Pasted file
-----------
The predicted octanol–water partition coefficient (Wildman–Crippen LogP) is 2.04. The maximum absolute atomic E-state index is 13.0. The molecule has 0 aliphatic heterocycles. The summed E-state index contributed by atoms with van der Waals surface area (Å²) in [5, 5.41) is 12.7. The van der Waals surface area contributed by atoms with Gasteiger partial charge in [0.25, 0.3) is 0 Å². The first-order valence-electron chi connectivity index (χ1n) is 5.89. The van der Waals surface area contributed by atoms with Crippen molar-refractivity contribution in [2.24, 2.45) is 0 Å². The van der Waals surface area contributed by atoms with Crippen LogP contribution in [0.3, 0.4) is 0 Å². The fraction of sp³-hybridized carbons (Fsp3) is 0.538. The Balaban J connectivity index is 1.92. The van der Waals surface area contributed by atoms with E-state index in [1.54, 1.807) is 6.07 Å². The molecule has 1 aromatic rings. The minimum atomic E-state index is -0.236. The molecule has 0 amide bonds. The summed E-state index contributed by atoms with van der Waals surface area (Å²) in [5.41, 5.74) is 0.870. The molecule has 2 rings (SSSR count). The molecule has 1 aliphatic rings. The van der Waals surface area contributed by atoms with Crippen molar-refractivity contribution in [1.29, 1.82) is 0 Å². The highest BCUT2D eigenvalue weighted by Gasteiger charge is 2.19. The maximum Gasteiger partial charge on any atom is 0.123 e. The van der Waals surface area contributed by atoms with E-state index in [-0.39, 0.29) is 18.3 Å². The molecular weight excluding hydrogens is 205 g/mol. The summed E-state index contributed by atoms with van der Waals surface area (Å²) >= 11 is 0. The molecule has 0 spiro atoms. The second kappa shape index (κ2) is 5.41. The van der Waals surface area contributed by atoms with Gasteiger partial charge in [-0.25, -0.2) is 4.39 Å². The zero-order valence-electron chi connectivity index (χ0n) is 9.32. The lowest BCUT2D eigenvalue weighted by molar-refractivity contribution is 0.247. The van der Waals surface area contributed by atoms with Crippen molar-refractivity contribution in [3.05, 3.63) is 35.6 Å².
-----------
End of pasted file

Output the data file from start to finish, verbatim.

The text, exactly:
The predicted octanol–water partition coefficient (Wildman–Crippen LogP) is 2.04. The maximum absolute atomic E-state index is 13.0. The molecule has 0 aliphatic heterocycles. The summed E-state index contributed by atoms with van der Waals surface area (Å²) in [5, 5.41) is 12.7. The van der Waals surface area contributed by atoms with Gasteiger partial charge in [0.25, 0.3) is 0 Å². The first-order valence-electron chi connectivity index (χ1n) is 5.89. The van der Waals surface area contributed by atoms with Crippen molar-refractivity contribution in [2.24, 2.45) is 0 Å². The van der Waals surface area contributed by atoms with Crippen LogP contribution in [0.3, 0.4) is 0 Å². The fraction of sp³-hybridized carbons (Fsp3) is 0.538. The Balaban J connectivity index is 1.92. The van der Waals surface area contributed by atoms with E-state index in [1.54, 1.807) is 6.07 Å². The molecule has 1 aromatic rings. The minimum atomic E-state index is -0.236. The molecule has 0 amide bonds. The summed E-state index contributed by atoms with van der Waals surface area (Å²) in [5.41, 5.74) is 0.870. The molecule has 2 rings (SSSR count). The molecule has 1 aliphatic rings. The van der Waals surface area contributed by atoms with Crippen molar-refractivity contribution in [1.29, 1.82) is 0 Å². The highest BCUT2D eigenvalue weighted by Gasteiger charge is 2.19. The maximum Gasteiger partial charge on any atom is 0.123 e. The van der Waals surface area contributed by atoms with E-state index in [-0.39, 0.29) is 18.3 Å². The molecular weight excluding hydrogens is 205 g/mol. The summed E-state index contributed by atoms with van der Waals surface area (Å²) >= 11 is 0. The molecule has 0 spiro atoms. The second kappa shape index (κ2) is 5.41. The van der Waals surface area contributed by atoms with Gasteiger partial charge in [-0.25, -0.2) is 4.39 Å². The zero-order valence-electron chi connectivity index (χ0n) is 9.32. The lowest BCUT2D eigenvalue weighted by molar-refractivity contribution is 0.247. The van der Waals surface area contributed by atoms with Crippen molar-refractivity contribution in [3.05, 3.63) is 35.6 Å².